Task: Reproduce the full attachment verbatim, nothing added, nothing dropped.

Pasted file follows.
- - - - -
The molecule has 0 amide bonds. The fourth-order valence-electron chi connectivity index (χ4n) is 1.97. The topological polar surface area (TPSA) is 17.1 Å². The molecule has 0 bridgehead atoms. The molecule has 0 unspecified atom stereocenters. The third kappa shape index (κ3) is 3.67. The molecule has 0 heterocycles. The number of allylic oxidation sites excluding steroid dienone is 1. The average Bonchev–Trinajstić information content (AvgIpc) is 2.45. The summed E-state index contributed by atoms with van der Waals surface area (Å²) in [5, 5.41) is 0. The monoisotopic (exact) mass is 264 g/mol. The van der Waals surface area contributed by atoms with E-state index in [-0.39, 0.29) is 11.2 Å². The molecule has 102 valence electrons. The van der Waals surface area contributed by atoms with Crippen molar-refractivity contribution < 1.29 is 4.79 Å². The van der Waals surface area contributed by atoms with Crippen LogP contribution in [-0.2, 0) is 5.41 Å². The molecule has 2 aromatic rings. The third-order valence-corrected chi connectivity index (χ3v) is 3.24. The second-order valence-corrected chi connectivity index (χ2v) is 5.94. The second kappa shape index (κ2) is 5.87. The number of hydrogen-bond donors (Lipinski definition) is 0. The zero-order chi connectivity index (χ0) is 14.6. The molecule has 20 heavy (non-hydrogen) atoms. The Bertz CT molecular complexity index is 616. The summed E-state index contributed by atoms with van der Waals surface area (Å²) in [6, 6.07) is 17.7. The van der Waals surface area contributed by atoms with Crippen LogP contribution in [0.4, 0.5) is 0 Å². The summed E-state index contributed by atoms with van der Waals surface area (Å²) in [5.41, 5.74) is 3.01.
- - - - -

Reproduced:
The molecule has 0 amide bonds. The fourth-order valence-electron chi connectivity index (χ4n) is 1.97. The topological polar surface area (TPSA) is 17.1 Å². The molecule has 0 bridgehead atoms. The molecule has 0 unspecified atom stereocenters. The third kappa shape index (κ3) is 3.67. The molecule has 0 heterocycles. The number of allylic oxidation sites excluding steroid dienone is 1. The average Bonchev–Trinajstić information content (AvgIpc) is 2.45. The summed E-state index contributed by atoms with van der Waals surface area (Å²) in [5, 5.41) is 0. The monoisotopic (exact) mass is 264 g/mol. The van der Waals surface area contributed by atoms with E-state index in [-0.39, 0.29) is 11.2 Å². The molecule has 102 valence electrons. The van der Waals surface area contributed by atoms with Crippen molar-refractivity contribution < 1.29 is 4.79 Å². The van der Waals surface area contributed by atoms with Crippen LogP contribution in [-0.2, 0) is 5.41 Å². The molecule has 2 aromatic rings. The third-order valence-corrected chi connectivity index (χ3v) is 3.24. The second-order valence-corrected chi connectivity index (χ2v) is 5.94. The second kappa shape index (κ2) is 5.87. The number of hydrogen-bond donors (Lipinski definition) is 0. The zero-order chi connectivity index (χ0) is 14.6. The molecule has 20 heavy (non-hydrogen) atoms. The Bertz CT molecular complexity index is 616. The summed E-state index contributed by atoms with van der Waals surface area (Å²) in [6, 6.07) is 17.7. The van der Waals surface area contributed by atoms with Crippen LogP contribution in [0.4, 0.5) is 0 Å². The summed E-state index contributed by atoms with van der Waals surface area (Å²) in [5.41, 5.74) is 3.01.